Azure

Using Network Security Groups in Azure to create a DMZ

More and more enterprises are extending their datacentre to the cloud and making use of these resources to deploy ever more complex solutions. As with on-premises infrastructure, it is quite often necessary to setup up different security zones in the cloud i.e. Trusted and DMZ.

On-premises we tend to deploy firewall appliances which are used to achieve this segmented networking infrastructure. However when deploying infrastructure to Azure, this option is not available to administrators. Microsoft Azure allows administrators to control the traffic in subnets using the Network Security Group (NSG) feature. Using an NSG makes it possible to create a subnet with restricted access from the other Azure subnets and also on-premises network.

Network security groups give the ability to configure rules and control inbound and outbound network traffic that can then be assigned to a single VM or a whole subnet and all the VMs within it.

The main reason I have used NSGs has been when deploying ADFS to Azure. A typical deployment has two domain controllers, two ADFS servers and single ADSync server in a trusted subnet and then two WAP servers in the DMZ subnet.

For example:

Azure NSG

Configuring Network Security Groups is currently via Azure PowerShell as shown below.

Deploying a Network Security Group:

The first thing to do when deploying a Network Security Group is to create a default NSG. Use the PowerShell command below giving it a name, location and a label for the NSG.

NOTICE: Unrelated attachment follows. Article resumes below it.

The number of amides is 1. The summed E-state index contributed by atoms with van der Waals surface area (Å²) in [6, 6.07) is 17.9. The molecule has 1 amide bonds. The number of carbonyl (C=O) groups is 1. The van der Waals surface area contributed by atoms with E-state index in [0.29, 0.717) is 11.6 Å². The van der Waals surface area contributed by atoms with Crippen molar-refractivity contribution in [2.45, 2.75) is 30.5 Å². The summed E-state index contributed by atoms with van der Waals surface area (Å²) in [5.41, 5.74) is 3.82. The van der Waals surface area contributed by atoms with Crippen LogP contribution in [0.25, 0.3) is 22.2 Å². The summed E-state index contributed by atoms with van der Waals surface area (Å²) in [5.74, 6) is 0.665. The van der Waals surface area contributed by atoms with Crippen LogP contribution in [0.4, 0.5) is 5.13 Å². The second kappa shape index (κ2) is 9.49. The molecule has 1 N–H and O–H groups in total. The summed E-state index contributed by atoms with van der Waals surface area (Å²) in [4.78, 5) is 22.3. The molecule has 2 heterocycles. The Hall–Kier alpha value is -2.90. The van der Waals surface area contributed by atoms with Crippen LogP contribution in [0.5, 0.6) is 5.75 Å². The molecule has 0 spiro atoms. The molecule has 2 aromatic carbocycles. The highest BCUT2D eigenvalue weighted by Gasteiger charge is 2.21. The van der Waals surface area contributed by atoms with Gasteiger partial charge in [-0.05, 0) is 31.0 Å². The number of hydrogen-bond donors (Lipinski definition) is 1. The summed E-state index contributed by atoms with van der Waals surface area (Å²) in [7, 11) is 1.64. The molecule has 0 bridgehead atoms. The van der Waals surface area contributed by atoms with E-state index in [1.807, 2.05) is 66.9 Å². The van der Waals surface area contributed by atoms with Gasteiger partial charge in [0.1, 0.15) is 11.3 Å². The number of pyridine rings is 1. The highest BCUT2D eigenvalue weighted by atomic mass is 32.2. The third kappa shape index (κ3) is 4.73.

New-AzureNetworkSecurityGroup -Name "WAP-HTTPS" -Location "North Europe" -Label "Security group for DMZ Subnet"

Once the NSG has been created we can display the default rules that have been associated with it.

View the NSG details:

Get-AzureNetworkSecurityGroup -Name "WAP-HTTPS" -Detailed

NSG4DMZ001

The next step is to add any inbound rules to the NSG that we require. That is inbound traffic to the subnet that the NSG will be assigned to later. In this example it is inbound traffic to the subnet that will be used as the DMZ and house the WAP servers. These rules are not limited to allow but also deny rules.

Create Inbound NSG Rules:

Get-AzureNetworkSecurityGroup -Name "WAP-HTTPS" | Set-AzureNetworkSecurityRule -Name "Allow Inbound RDP from ALL Internal Networks" -Type Inbound -Priority 101 -Action Allow -SourceAddressPrefix 'VIRTUAL_NETWORK'  -SourcePortRange '*' -DestinationAddressPrefix 'VIRTUAL_NETWORK' -DestinationPortRange '3389' -Protocol TCP